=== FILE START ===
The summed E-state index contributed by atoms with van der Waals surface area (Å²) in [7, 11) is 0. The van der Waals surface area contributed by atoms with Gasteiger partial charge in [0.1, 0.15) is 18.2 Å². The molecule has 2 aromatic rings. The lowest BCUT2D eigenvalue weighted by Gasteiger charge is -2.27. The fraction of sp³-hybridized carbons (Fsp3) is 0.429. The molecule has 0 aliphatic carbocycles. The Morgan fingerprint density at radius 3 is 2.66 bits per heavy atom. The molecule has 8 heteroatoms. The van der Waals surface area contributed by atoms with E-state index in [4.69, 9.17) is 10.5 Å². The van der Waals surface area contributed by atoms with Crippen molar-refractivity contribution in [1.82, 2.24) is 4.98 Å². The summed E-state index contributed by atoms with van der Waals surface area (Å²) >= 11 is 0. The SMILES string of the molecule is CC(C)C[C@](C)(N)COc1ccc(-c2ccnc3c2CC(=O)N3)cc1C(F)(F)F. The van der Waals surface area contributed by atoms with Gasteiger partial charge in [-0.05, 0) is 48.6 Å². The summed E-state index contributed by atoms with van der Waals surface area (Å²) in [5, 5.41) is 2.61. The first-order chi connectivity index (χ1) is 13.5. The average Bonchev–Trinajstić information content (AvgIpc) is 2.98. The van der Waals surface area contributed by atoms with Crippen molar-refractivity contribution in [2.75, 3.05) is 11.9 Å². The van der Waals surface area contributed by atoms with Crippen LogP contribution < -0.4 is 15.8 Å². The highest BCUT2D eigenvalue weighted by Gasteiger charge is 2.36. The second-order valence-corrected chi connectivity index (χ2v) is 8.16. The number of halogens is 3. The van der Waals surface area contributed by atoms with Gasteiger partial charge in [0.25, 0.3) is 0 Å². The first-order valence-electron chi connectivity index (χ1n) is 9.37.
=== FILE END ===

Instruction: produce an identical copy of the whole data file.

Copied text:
The summed E-state index contributed by atoms with van der Waals surface area (Å²) in [7, 11) is 0. The van der Waals surface area contributed by atoms with Gasteiger partial charge in [0.1, 0.15) is 18.2 Å². The molecule has 2 aromatic rings. The lowest BCUT2D eigenvalue weighted by Gasteiger charge is -2.27. The fraction of sp³-hybridized carbons (Fsp3) is 0.429. The molecule has 0 aliphatic carbocycles. The Morgan fingerprint density at radius 3 is 2.66 bits per heavy atom. The molecule has 8 heteroatoms. The van der Waals surface area contributed by atoms with E-state index in [4.69, 9.17) is 10.5 Å². The van der Waals surface area contributed by atoms with Crippen molar-refractivity contribution in [1.82, 2.24) is 4.98 Å². The summed E-state index contributed by atoms with van der Waals surface area (Å²) >= 11 is 0. The SMILES string of the molecule is CC(C)C[C@](C)(N)COc1ccc(-c2ccnc3c2CC(=O)N3)cc1C(F)(F)F. The van der Waals surface area contributed by atoms with Gasteiger partial charge in [-0.05, 0) is 48.6 Å². The summed E-state index contributed by atoms with van der Waals surface area (Å²) in [5, 5.41) is 2.61. The first-order chi connectivity index (χ1) is 13.5. The average Bonchev–Trinajstić information content (AvgIpc) is 2.98. The van der Waals surface area contributed by atoms with Crippen molar-refractivity contribution in [2.75, 3.05) is 11.9 Å². The van der Waals surface area contributed by atoms with Crippen LogP contribution < -0.4 is 15.8 Å². The highest BCUT2D eigenvalue weighted by Gasteiger charge is 2.36. The second-order valence-corrected chi connectivity index (χ2v) is 8.16. The number of halogens is 3. The van der Waals surface area contributed by atoms with Gasteiger partial charge in [0.25, 0.3) is 0 Å². The first-order valence-electron chi connectivity index (χ1n) is 9.37.